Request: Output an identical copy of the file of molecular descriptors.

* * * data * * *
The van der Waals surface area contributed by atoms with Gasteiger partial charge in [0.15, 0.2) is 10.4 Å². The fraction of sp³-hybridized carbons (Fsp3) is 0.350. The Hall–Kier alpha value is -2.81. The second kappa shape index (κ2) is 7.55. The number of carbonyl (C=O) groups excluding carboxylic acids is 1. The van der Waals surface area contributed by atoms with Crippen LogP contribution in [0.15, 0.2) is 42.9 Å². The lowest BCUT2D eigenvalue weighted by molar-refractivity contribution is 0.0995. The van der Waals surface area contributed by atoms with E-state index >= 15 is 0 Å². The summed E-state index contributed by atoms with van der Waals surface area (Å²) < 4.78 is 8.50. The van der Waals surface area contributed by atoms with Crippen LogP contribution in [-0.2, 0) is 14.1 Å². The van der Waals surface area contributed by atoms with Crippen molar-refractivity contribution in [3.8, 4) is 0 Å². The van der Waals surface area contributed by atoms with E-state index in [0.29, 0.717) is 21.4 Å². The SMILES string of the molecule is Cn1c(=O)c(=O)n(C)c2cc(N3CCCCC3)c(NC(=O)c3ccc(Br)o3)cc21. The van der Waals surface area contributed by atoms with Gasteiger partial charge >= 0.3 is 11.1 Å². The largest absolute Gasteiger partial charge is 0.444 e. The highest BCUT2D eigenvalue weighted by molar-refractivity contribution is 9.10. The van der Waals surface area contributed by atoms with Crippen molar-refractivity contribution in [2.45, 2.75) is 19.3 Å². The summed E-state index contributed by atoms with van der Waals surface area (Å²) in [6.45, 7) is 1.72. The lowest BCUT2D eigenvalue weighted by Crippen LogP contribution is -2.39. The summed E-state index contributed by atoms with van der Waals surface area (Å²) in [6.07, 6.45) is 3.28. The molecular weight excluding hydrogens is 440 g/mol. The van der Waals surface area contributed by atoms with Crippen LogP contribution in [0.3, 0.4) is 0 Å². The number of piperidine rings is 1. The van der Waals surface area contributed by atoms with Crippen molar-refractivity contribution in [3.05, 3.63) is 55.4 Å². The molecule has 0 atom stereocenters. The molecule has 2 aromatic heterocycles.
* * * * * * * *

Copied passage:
The van der Waals surface area contributed by atoms with Gasteiger partial charge in [0.15, 0.2) is 10.4 Å². The fraction of sp³-hybridized carbons (Fsp3) is 0.350. The Hall–Kier alpha value is -2.81. The second kappa shape index (κ2) is 7.55. The number of carbonyl (C=O) groups excluding carboxylic acids is 1. The van der Waals surface area contributed by atoms with Crippen LogP contribution in [0.15, 0.2) is 42.9 Å². The lowest BCUT2D eigenvalue weighted by molar-refractivity contribution is 0.0995. The van der Waals surface area contributed by atoms with E-state index >= 15 is 0 Å². The summed E-state index contributed by atoms with van der Waals surface area (Å²) < 4.78 is 8.50. The van der Waals surface area contributed by atoms with Crippen LogP contribution in [-0.2, 0) is 14.1 Å². The van der Waals surface area contributed by atoms with Crippen molar-refractivity contribution in [3.8, 4) is 0 Å². The van der Waals surface area contributed by atoms with E-state index in [0.29, 0.717) is 21.4 Å². The SMILES string of the molecule is Cn1c(=O)c(=O)n(C)c2cc(N3CCCCC3)c(NC(=O)c3ccc(Br)o3)cc21. The van der Waals surface area contributed by atoms with Gasteiger partial charge >= 0.3 is 11.1 Å². The largest absolute Gasteiger partial charge is 0.444 e. The highest BCUT2D eigenvalue weighted by molar-refractivity contribution is 9.10. The van der Waals surface area contributed by atoms with Crippen molar-refractivity contribution in [2.45, 2.75) is 19.3 Å². The summed E-state index contributed by atoms with van der Waals surface area (Å²) in [6.45, 7) is 1.72. The lowest BCUT2D eigenvalue weighted by Crippen LogP contribution is -2.39. The summed E-state index contributed by atoms with van der Waals surface area (Å²) in [6.07, 6.45) is 3.28. The molecular weight excluding hydrogens is 440 g/mol. The van der Waals surface area contributed by atoms with Crippen LogP contribution in [0.3, 0.4) is 0 Å². The number of piperidine rings is 1. The van der Waals surface area contributed by atoms with Crippen molar-refractivity contribution in [3.05, 3.63) is 55.4 Å². The molecule has 0 atom stereocenters. The molecule has 2 aromatic heterocycles.